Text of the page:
Peace & Justice

This is the blog of the Commission on Peace and Justice for the Roman Catholic Diocese of Albany, New York.

Tuesday, September 30, 2014

Baptism and Social Mission

Sacraments and Social Mission: Living the Gospel, Being Disciples was issued last year by the Department of Justice, Peace and Human Development of the United States Conference of Catholic Bishops. As noted in the previous post, it is “for all Catholics who seek to better understand the connections between the celebration of the sacraments and our social mission as followers of Jesus and members of the Body of Christ.”

In that post, we looked at the Eucharist. Today, we look at baptism. Here are some excerpts from the document:
During the rite of Baptism, we reject sin, renouncing those beliefs, values, and choices that are opposed to Christ. We also reject sinful attitudes that degrade the dignity of others (e.g., racism, sexism, etc.) and practices that prevent other members of our human family from living in dignity (e.g., abortion, policies that hurt the poor, etc.). Baptism calls us to reject death and embrace life and dignity for all.
. . .
Christians believe that “Baptism does not take [the baptized] from the world at all.” Instead, the world becomes the “place” and “means” for the lay faithful to “fulfill their Christian vocation” (Christifideles Laici, no. 15).
. . .
The baptized work within the spheres of “work, culture, science and research; the exercise of social, economic and political responsibilities” to order them to the Kingdom (Compendium of the Social Doctrine of the Church, no. 543).

The baptized are called to contribute to the sanctification of the world. Being “present and active in the world” is a “theological and ecclesiological reality” (Compendium, no. 543). This reality is  what leads us to work to protect the life and dignity of all people and to care for God’s creation here on earth.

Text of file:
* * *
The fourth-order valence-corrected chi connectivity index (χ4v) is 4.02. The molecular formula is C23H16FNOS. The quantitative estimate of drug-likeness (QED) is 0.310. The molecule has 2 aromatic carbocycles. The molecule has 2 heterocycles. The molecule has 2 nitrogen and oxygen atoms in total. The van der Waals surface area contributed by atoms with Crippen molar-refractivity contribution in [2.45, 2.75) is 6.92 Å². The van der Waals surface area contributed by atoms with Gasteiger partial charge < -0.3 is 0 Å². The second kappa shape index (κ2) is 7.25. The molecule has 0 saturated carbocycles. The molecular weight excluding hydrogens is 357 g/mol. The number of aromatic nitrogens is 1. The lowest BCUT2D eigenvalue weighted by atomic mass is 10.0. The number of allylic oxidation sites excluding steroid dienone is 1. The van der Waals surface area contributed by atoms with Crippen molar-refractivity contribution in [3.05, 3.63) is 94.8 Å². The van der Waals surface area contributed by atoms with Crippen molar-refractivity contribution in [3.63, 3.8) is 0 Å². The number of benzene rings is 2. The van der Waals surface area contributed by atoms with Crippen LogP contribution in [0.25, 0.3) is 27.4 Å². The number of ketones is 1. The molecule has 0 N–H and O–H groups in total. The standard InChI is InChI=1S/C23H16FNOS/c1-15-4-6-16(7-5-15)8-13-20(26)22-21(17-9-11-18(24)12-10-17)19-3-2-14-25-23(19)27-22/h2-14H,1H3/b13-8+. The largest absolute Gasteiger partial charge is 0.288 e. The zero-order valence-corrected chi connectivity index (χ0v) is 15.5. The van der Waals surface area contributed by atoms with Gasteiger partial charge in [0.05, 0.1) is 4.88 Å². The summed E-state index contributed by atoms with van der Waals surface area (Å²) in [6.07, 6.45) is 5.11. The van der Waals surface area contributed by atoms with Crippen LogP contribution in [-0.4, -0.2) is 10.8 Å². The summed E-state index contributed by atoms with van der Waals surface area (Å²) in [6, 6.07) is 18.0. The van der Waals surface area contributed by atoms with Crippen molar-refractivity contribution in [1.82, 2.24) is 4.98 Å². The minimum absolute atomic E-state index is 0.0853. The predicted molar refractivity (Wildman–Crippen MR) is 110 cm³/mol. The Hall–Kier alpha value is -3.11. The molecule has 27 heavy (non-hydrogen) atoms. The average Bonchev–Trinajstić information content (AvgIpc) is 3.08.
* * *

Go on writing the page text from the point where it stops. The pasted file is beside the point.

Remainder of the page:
What is the connection between your baptism and work to protect the life and dignity of every person?

[Next: Confirmation]

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Monday, September 29, 2014

Sacraments and social mission

Early last year, the Department of Justice, Peace and Human Development of the United States Conference of Catholic Bishops issued a document titled Sacraments and Social Mission: Living the Gospel, Being Disciples. As the introductions states:
This guide is for priests and lay ministers, teachers and students, adults and young people, and those who are preparing for the sacraments. It is for all Catholics who seek to better understand the connections between the celebration of the sacraments and our social mission as followers of Jesus and members of the Body of Christ.
As religious education classes begin around the diocese, this is a good time to review what the document teaches and look at ways it can be used in our schools and parishes.

The document features two-page handouts on each of the sacraments. These can be photocopied and distributed throughout schools and parishes to inform people about sacramental call to work for peace and justice. Today we will focus on the Eucharist. Later, we will discuss other sacraments. Some excerpts:

The Eucharist is “the source and summit of the Christian life” (Lumen Gentium [Dogmatic Constitution on the Church], no. 11). . . . the Eucharist is also social, as Pope Benedict XVI reminds us in Deus Caritas Est (God Is Love): “A Eucharist which does not pass over into the concrete practice of love is intrinsically fragmented” (no. 14).
. . .
St. Paul taught that the celebration of the Eucharist is insincere if there are divisions within the community based on class (1 Cor 11), status, or privilege (Rom 12), or if there are factions within the community (1 Cor 1). Partaking in the Sacrament as equals in the Body of Christ challenges us to unity as one family.
. . .